Comment author: ChristianKl 05 February 2015 01:50:08AM 4 points [-]

For political reasons the NHS couldn't write things like

In general, you should not assume that medical staff are competent. Triple check dangerous prescriptions. If you don’t know whether a prescription is dangerous, assume it is. Ask medical staff if they’ve washed their hands (yes, this is actually still a major problem). Sharpie on yourself which side of your body a surgery is supposed to happen on, along with your name and what the surgery is for (seriously).

Comment author: michael_b 06 February 2015 09:27:31AM 0 points [-]

Fair point.

Comment author: RomeoStevens 04 February 2015 11:21:00PM 1 point [-]

Ditto for these NHS healthy living guidelines. Where do I contradict them? I had thought my main takeaways were pretty uncontroversial WRT mainstream advice.

Comment author: RomeoStevens 04 February 2015 11:18:26PM *  2 points [-]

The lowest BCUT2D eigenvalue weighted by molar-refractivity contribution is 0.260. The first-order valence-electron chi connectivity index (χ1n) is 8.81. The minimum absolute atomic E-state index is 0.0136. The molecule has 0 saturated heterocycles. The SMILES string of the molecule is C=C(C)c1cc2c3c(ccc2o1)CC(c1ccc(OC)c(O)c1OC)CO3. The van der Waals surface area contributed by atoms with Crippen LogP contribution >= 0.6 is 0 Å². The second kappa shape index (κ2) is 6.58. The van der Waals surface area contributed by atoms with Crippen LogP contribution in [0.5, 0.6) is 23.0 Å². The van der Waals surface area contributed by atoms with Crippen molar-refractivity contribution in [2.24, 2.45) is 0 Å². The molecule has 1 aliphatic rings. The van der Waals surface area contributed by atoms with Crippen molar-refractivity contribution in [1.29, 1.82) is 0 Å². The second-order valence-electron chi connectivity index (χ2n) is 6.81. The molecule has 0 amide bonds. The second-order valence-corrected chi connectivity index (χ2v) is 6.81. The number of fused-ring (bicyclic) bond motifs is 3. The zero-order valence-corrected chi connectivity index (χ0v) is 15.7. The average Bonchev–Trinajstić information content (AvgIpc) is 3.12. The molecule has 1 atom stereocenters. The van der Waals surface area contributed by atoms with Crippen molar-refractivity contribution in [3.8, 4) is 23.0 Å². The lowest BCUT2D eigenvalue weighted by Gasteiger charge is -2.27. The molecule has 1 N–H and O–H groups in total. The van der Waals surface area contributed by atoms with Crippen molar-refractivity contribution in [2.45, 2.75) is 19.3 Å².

I am having a hard time finding places I disagree significantly with them. Are you referring to sodium? Here is their article on the salt controversy: http://www.hsph.harvard.edu/nutritionsource/the-new-salt-controversy/

"pointing out that the committee’s conclusions discounted effects of sodium reduction on blood pressure."

“Discounting the especially large blood pressure reduction going from 2,300 to 1,500 mg in prehypertensives, hypertensives, older adults and blacks who are especially vulnerable to the effects of high sodium betrays an unbalanced weighing of the evidence.”

-Dr. Frank Sacks

There are a couple problems with this critique.